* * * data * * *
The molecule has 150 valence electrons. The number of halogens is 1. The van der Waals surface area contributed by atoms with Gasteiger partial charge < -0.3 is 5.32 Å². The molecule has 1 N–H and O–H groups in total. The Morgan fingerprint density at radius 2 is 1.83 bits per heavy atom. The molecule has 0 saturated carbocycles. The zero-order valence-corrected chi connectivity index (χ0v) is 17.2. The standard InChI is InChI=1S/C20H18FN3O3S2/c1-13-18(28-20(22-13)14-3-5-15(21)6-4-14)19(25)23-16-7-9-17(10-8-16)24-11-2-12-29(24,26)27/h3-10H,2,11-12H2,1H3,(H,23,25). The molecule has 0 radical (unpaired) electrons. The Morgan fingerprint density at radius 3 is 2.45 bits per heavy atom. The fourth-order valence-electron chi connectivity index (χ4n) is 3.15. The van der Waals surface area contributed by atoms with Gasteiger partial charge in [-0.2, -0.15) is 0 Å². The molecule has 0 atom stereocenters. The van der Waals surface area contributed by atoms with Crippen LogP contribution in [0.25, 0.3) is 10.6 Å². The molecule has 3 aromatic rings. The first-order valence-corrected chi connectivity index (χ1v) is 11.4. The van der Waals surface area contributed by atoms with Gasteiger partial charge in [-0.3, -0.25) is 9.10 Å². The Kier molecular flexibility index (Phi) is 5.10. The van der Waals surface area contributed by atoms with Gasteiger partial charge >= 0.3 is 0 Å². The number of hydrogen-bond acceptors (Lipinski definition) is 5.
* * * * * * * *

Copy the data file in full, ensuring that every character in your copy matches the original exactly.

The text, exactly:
The molecule has 150 valence electrons. The number of halogens is 1. The van der Waals surface area contributed by atoms with Gasteiger partial charge < -0.3 is 5.32 Å². The molecule has 1 N–H and O–H groups in total. The Morgan fingerprint density at radius 2 is 1.83 bits per heavy atom. The molecule has 0 saturated carbocycles. The zero-order valence-corrected chi connectivity index (χ0v) is 17.2. The standard InChI is InChI=1S/C20H18FN3O3S2/c1-13-18(28-20(22-13)14-3-5-15(21)6-4-14)19(25)23-16-7-9-17(10-8-16)24-11-2-12-29(24,26)27/h3-10H,2,11-12H2,1H3,(H,23,25). The molecule has 0 radical (unpaired) electrons. The Morgan fingerprint density at radius 3 is 2.45 bits per heavy atom. The fourth-order valence-electron chi connectivity index (χ4n) is 3.15. The van der Waals surface area contributed by atoms with Gasteiger partial charge in [-0.2, -0.15) is 0 Å². The molecule has 0 atom stereocenters. The van der Waals surface area contributed by atoms with Crippen LogP contribution in [0.25, 0.3) is 10.6 Å². The molecule has 3 aromatic rings. The first-order valence-corrected chi connectivity index (χ1v) is 11.4. The van der Waals surface area contributed by atoms with Gasteiger partial charge in [-0.3, -0.25) is 9.10 Å². The Kier molecular flexibility index (Phi) is 5.10. The van der Waals surface area contributed by atoms with Gasteiger partial charge >= 0.3 is 0 Å². The number of hydrogen-bond acceptors (Lipinski definition) is 5.